Jazz Improvisation Evolution: A history of jazz by ear

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Jazz emerged about one hundred years ago and the history of jazz shows us a genre that has never stopped evolving and growing. At its earliest stages, in the 1920s it was the pop music of that time and soon after it became a laboratory for musicians to perfect their virtuosity.

Jazz saw its peak during the roaring 20s and the swing era. Dominating pop charts, it was a music for people to dance to, just like today’s banging EDM! Jazz’s decline in popularity started the moment it stopped being a music for the dance floor and became a music for the mind.

We’re going to take you on a ride across the most important periods in jazz (a kind of “history of jazz for your ear”) and what was happening to improvisation during these specific segments of time. We’ll be listening to the “roaring ’20s”, swing, bebop, cool jazz, hard bop, free jazz, avant garde, fusion, and contemporary jazz. Let’s dive in and hear how jazz improv has evolved through its history.

The Roaring ‘20s (1920 – 1929)

In the 1920s jazz emerged from the Chicago Dixieland and the New Orleans scene. The most prominent figure of this time is Pops, a.k.a. Satchmo, a.k.a. Louis Armstrong. The sound of this era featured a lot of blues and ragtime influences.

Typical instrumentation would include: trumpet or cornet, clarinet, guitar, piano, tuba or upright bass, and drums. More “horns” (saxophones, trombones, etc.) were added as the decade went on.

Jump to [1:00] to hear a guitar improvisation from Louis Armstrong’s “Savoy Blues”:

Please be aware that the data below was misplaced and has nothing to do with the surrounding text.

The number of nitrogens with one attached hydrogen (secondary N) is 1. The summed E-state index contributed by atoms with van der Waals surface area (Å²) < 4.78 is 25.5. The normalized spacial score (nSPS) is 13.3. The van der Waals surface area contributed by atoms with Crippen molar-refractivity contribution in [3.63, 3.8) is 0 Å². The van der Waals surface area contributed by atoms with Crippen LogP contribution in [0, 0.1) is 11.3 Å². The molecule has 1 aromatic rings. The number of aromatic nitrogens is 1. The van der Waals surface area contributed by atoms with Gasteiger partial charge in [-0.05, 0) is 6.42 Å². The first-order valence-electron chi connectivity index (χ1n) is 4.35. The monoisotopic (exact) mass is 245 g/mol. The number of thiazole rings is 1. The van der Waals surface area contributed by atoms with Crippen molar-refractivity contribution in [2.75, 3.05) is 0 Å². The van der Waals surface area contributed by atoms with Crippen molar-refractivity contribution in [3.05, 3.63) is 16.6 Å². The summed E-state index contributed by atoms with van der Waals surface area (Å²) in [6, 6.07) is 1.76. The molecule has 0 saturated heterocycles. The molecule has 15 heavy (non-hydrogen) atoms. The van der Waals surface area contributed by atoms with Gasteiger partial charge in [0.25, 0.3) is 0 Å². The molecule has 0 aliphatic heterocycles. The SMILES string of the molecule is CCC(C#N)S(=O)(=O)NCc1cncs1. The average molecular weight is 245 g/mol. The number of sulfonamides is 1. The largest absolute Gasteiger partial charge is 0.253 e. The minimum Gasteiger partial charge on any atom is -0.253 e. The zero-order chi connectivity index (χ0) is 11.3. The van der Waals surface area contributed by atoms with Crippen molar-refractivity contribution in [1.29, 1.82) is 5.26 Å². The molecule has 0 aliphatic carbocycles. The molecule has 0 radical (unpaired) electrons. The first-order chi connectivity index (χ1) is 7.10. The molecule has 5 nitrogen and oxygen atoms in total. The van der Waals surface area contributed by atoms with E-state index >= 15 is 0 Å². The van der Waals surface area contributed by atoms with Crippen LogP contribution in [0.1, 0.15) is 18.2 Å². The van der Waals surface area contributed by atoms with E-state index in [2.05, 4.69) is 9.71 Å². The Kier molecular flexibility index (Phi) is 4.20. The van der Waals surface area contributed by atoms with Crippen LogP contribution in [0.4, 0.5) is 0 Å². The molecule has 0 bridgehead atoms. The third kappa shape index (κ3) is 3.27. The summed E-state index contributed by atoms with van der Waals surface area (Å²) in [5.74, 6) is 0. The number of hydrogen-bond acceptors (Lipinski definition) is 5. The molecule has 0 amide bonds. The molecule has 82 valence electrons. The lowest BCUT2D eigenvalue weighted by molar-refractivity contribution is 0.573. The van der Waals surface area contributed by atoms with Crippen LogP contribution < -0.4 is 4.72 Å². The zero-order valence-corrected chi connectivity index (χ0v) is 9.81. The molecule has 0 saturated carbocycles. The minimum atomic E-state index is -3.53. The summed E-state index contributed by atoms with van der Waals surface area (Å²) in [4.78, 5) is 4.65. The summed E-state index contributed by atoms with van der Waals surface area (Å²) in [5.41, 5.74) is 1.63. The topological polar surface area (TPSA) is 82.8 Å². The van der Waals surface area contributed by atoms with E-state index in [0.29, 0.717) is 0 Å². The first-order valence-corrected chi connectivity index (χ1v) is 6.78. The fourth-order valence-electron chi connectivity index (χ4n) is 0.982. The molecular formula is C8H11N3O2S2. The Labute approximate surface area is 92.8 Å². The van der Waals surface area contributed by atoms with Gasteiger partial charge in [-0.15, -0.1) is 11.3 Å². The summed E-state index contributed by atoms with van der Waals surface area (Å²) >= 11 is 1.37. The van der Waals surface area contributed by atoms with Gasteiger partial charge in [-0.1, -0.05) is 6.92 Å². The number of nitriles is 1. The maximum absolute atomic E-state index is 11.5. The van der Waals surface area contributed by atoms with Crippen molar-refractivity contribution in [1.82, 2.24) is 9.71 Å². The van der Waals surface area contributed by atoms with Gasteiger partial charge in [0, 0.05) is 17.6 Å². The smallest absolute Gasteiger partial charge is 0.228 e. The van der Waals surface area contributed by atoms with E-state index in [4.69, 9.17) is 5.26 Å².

Here the improvisation is rather restrained and relies on the blues scale to construct simple melodies. Satchmo’s solo begins at [1:30] and is a display of ease and effortlessness.

The Swing Era (1935 – 1946)

During the “swing” era jazz music made its way to the pop music charts and featured large ensembles (big bands) and written arrangements. The improvisation during this era was reserved for certain spots within the arrangement and wasn’t the main focus of the performance. However it was still a time for a soloist to shine and show his chops (meaning instrumental virtuosity).

Here’s Duke Ellington and his band performing “One O’Clock Jump”:

You can hear musicians taking turns in improvisation starting at [0:51]. The solos are played over the big band accompaniment and are fairly short in duration, lasting only one chorus each.

Bebop (1945 – 1950)

From this point on jazz entered the realm of art music. Bebop was first met with outrage: it was impossible to dance to, the tempos were extremely fast, and rhythmical, melodic and harmonic contents were unpredictable for the untrained ear. Bebop coincided with many cultural movements, and attracted an audience of avant-garde writers, painters, and poets.